It was amazing to see how well preserved everything was , but very strange and emotional as well. KJ and Maris did an exellent and respectfull job and all the diggers looked at them with new eyes. They rolled the soldier carefully into a canvas and lifted him out of the crater. He was securely wrapped and brought to the car. We closed the pit and put the small tree back in its place.
A landowner had contacted Legenda and shared the story his grandpa had told about a corner of his land. Near a field hospital there had been an area with several wooden crosses. The metal detectors picked up a lot of signals and a few test holes was opened and in one of them a bone was found. Now we knew there was at least one soldier here so we opened up the soil around him so we could see what direction he lay , and then we checked each side of him to see if there was others. Now most of the diggers became active and more and more fallen was found. Everybody knew their job. Some was opening up the top soil uncovering the forgotten fieldgraves , some was searching the heaps of soil for items or small bones belonging to each grave , some was taking photos documenting it all and others brought up equipment , bonetrays and Volksbund bags. It was like watching ants build their nest , and when one digger needed a rest another stepped in and took his place. Hours later when evening came , we had found and exhumed 13 German soldiers and we had the ID discs from several of them. Driving back to the resort I looked back in the van and could see the effect of a long day work filled with exitement , most of the guys had fallen asleep.
Soldier after soldier was unearthed in the row of fieldgraves and sometimes a happy voice shouted that a dog tag was found. It was collected by Toms who was in charge of registrating each fallen. Any personal effects was also collected in bags , numbered and attached to the Volksbund bag it belonged together with. The diggers put their pride on never removing any such object from a fallen , and who would want to bring grave items into their pockets or homes anyway? For each of the soldier we exhumed a stick was placed where he had been found , and as the trench grew longer we noticed the sticks was grouped. Some places in 3 , then 4, then 3 and 2... We wondered a bit about this and came to the conclusion that the wounded and fallen had been brought here with a horse carriage which normally only had room for four soldiers.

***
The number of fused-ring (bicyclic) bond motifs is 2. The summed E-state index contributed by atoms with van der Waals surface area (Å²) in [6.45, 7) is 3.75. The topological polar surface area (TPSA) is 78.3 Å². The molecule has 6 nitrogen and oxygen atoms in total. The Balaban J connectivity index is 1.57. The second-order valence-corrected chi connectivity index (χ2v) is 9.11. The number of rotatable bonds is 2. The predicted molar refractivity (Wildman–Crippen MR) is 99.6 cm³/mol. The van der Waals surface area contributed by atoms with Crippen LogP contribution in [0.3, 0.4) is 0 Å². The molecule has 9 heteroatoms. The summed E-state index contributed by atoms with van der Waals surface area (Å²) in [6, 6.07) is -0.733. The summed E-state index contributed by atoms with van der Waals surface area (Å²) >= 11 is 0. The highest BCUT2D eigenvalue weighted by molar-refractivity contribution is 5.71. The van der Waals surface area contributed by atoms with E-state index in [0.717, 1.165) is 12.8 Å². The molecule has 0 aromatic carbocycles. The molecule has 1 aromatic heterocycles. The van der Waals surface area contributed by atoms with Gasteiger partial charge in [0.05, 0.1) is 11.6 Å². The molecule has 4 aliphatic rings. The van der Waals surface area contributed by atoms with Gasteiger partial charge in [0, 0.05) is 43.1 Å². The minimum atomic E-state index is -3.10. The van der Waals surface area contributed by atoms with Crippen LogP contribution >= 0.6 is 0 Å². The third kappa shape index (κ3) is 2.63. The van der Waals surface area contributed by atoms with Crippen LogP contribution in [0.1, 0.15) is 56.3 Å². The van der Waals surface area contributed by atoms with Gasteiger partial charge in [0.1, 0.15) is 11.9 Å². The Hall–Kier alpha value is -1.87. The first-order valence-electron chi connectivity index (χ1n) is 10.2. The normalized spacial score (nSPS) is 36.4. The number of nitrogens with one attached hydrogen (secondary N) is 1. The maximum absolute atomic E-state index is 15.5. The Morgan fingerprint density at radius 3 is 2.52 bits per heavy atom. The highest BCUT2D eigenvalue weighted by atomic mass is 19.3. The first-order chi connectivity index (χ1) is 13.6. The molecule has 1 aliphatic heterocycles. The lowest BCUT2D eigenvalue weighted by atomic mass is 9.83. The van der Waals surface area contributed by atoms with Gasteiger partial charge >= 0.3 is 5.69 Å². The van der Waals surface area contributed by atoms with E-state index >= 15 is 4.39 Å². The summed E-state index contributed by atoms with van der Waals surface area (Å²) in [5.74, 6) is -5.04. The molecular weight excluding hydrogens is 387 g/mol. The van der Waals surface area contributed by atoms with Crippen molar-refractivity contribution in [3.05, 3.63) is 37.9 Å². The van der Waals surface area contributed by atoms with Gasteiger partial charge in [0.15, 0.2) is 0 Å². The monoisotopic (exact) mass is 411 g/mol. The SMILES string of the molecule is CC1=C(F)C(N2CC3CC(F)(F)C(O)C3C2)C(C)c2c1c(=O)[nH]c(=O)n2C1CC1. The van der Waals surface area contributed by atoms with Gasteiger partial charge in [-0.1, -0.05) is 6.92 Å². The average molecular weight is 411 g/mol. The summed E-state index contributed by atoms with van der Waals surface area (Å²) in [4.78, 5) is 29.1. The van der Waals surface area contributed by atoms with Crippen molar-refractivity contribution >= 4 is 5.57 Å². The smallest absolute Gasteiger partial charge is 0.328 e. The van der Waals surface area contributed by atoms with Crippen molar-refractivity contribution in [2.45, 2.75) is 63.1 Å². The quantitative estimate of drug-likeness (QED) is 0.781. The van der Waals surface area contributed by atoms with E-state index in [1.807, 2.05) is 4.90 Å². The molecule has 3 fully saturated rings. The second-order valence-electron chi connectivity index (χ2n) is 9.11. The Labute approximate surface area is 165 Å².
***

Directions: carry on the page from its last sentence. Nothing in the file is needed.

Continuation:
There was some equipment with the fallen , but not much. Some belts and uniform gear , a few wallets and personal effects and a few had been buried wearing their helmets. We could also see on the bodies that they had been killed in combat , by observing big damages to bones and skulls. Some bullets and shrapnel was also found on the bones. One soldier had a soviet rifle bound to his leg and we could see a sharp clean break in his knee. Another one had a lot of buttons from a zeltbahn he had been brought in on scattered around him. At one point the work stopped for a moment when a car stopped and a woman came to see what was going on. She came from the local Council and wanted to see that we had all papers and was not graverobbers. Also the landowner came to speak with us and other passers bys also showed interest.